Former Marine Miles Lagoze hopes his film “Combat Obscura” will alter the “sanitized and sanctified view of the military” many Americans hold by showing them his view of what combat is actually like.
“It’s important because if you worship the military too much, you lose track of why we’re actually at war and the underlying issues that are causing it,” Lagoze told Stars and Stripes during a phone interview before the film’s release on Friday.
The documentary — a patchwork of scenes showing Marines smoking marijuana while on patrol in Afghanistan, defecating outside the homes of locals, swearing at children and talking lightly of killing innocent people — goes far to challenge the ubiquitous label of “hero” frequently bestowed on American servicemembers.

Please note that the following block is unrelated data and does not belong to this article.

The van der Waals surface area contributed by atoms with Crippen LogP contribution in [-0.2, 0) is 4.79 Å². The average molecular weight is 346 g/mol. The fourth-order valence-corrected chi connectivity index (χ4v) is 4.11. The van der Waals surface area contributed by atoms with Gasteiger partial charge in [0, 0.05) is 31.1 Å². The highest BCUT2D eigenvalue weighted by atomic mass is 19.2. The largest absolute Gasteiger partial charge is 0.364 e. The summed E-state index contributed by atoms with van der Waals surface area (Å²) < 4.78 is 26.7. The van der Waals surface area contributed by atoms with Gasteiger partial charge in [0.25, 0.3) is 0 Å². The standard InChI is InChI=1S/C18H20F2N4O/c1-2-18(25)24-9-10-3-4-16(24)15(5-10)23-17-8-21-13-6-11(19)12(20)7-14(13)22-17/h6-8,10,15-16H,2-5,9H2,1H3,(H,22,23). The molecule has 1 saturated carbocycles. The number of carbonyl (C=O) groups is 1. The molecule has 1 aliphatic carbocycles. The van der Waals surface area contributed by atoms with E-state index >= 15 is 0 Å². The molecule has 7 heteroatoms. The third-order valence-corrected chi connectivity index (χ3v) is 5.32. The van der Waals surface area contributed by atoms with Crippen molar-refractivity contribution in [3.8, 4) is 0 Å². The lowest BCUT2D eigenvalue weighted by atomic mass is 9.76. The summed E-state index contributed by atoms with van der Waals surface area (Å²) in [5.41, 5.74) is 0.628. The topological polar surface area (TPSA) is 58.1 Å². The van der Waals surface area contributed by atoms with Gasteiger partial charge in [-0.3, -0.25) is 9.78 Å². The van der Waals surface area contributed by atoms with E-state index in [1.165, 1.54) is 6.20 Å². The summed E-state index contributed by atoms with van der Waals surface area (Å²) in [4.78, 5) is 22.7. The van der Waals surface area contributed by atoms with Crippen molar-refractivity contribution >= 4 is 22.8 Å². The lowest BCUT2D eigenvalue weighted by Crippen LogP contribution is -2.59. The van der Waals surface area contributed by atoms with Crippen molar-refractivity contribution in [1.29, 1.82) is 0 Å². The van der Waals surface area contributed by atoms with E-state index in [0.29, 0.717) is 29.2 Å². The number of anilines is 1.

The cultural insensitivity on display may also give viewers the feeling that they’re getting an explanation, or at least part of one, as to why America’s longest war — now in its 18th year — hasn’t been won.
Footage used in the film was taken by Lagoze, then a lance corporal, and other combat cameramen during a deployment to Helmand province with the 1st Battalion, 6th Marine Regiment between 2011 and 2012.